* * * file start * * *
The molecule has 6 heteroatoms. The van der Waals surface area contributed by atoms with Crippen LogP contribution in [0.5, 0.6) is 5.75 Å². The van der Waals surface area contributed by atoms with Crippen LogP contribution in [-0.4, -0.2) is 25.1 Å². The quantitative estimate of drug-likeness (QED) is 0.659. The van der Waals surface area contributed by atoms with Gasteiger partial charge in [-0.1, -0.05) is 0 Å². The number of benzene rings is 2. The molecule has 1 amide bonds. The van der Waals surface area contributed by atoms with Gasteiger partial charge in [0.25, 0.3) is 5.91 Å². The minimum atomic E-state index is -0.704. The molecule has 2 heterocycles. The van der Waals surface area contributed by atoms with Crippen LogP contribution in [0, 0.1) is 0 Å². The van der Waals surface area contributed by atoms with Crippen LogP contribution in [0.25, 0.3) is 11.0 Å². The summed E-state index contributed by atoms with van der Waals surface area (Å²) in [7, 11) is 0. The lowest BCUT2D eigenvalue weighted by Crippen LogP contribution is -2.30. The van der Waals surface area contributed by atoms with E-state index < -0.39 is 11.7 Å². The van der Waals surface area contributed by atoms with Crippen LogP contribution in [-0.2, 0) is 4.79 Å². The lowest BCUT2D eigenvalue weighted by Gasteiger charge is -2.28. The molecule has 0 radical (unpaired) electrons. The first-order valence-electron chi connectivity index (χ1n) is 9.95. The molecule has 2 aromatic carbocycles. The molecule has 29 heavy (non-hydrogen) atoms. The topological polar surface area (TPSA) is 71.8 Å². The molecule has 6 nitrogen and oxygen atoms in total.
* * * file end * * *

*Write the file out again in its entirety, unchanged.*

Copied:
The molecule has 6 heteroatoms. The van der Waals surface area contributed by atoms with Crippen LogP contribution in [0.5, 0.6) is 5.75 Å². The van der Waals surface area contributed by atoms with Crippen LogP contribution in [-0.4, -0.2) is 25.1 Å². The quantitative estimate of drug-likeness (QED) is 0.659. The van der Waals surface area contributed by atoms with Gasteiger partial charge in [-0.1, -0.05) is 0 Å². The number of benzene rings is 2. The molecule has 1 amide bonds. The van der Waals surface area contributed by atoms with Gasteiger partial charge in [0.25, 0.3) is 5.91 Å². The minimum atomic E-state index is -0.704. The molecule has 2 heterocycles. The van der Waals surface area contributed by atoms with Crippen LogP contribution in [0, 0.1) is 0 Å². The van der Waals surface area contributed by atoms with Crippen LogP contribution in [0.25, 0.3) is 11.0 Å². The summed E-state index contributed by atoms with van der Waals surface area (Å²) in [7, 11) is 0. The lowest BCUT2D eigenvalue weighted by Crippen LogP contribution is -2.30. The van der Waals surface area contributed by atoms with E-state index < -0.39 is 11.7 Å². The van der Waals surface area contributed by atoms with Crippen LogP contribution in [-0.2, 0) is 4.79 Å². The lowest BCUT2D eigenvalue weighted by Gasteiger charge is -2.28. The molecule has 0 radical (unpaired) electrons. The first-order valence-electron chi connectivity index (χ1n) is 9.95. The molecule has 2 aromatic carbocycles. The molecule has 29 heavy (non-hydrogen) atoms. The topological polar surface area (TPSA) is 71.8 Å². The molecule has 6 nitrogen and oxygen atoms in total.